May 6–When Celeste Mullis retired from National Semiconductor after 20 years, she wanted to do something where she felt she really made a difference.
Last week, Summit High School senior Aaron Trask said she has.
He honored Mullis as one of the teachers who had the biggest impact on his life at the Mansfield ISD Education Foundation’s Academic Recognition Banquet, where the district’s top 60 seniors attend with the teacher of their choice.
Trask, 18, doesn’t exactly know what he wants to do yet, but he says he wants to study chemistry or chemical engineering thanks to Mullis, his Advanced Placement chemistry teacher.
“She got me into it by making it fun,” he said.
Most seniors chose teachers from their high schools, but some recognized teachers from their childhood.
Mansfield High senior Kara Phillips wanted to thank her kindergarten teacher Kelsey Brooks of Boren Elementary School.
“I remember always looking forward to going to school and spending time with her every day,” Phillips wrote in her praise.
“Over the past 12 years, Mrs. Brooks and her family have continued to make a positive impact on my life.”
Some parents are brave enough to teach their children to drive.
Some are more comfortable paying someone else for the privilege.
So which is better for the teen?
A study released last month by the Texas Transportation Institute at Texas A&M University found that children taught by their parents or a nonprofessional are about three times more likely to be involved in serious traffic crashes and are more likely to have driving violation convictions, such as speeding.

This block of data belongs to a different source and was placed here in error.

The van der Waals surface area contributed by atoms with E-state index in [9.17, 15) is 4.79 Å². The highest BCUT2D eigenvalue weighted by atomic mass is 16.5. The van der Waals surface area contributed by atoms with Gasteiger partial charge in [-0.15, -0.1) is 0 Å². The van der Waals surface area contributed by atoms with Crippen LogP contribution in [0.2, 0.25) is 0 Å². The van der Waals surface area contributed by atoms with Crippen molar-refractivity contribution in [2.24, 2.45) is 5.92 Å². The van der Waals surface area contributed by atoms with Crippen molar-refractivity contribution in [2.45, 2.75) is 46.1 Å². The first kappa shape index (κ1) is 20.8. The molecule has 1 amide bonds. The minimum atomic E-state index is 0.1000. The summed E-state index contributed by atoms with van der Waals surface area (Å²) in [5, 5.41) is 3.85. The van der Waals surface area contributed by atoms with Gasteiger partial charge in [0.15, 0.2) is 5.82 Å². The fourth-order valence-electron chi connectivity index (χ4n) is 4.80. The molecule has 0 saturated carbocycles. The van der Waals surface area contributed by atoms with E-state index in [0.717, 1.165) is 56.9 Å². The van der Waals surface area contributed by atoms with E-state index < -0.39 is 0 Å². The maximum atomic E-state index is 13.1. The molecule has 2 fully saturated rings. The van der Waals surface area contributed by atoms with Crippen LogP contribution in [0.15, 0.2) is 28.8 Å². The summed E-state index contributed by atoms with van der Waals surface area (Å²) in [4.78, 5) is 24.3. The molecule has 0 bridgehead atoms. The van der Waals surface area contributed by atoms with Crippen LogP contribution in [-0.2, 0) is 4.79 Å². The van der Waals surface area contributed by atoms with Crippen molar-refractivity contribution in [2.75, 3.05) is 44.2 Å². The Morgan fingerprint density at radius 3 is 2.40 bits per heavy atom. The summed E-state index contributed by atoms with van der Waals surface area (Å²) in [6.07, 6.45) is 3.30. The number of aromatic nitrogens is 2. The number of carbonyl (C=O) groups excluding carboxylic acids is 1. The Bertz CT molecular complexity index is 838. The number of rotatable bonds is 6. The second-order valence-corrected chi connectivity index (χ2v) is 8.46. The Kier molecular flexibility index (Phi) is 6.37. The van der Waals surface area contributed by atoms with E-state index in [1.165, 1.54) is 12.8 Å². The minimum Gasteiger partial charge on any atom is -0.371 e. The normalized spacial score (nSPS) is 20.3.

The Texas Home School Coalition disputes the study.
Members of that group point to research by Driver Ed in a Box, a company that sells instruction products, that says some parent-taught programs produce drivers who have a crash rate that is one-fifth the state average.
Arlington students who want to get high school credit for driver’s ed can register this month for the school district’s summer course.
It begins May 29 and runs through June 21 with morning or afternoon sessions. Cost is $310, but payment plans can be arranged.
Students can register at their high school. For more information, call 682-867-7217.
Title: HONORING THOSE WHOSE LESSONS LAST A LIFETIME
Authors: Ayala, Eva-Marie
Source: Fort Worth Star-Telegram (TX); 05/06/2007
Document Type: Article
Accession Number: 2W62W6271884335
Persistent link to this record: http://search.ebscohost.com/login.aspx?direct=true&db=nfh&AN=2W62W6271884335&site=ehost-live
Database: Newspaper Source
Eva-Marie Ayala, 817-548-5534
Copyright (c) 2007, Fort Worth Star-Telegram, Texas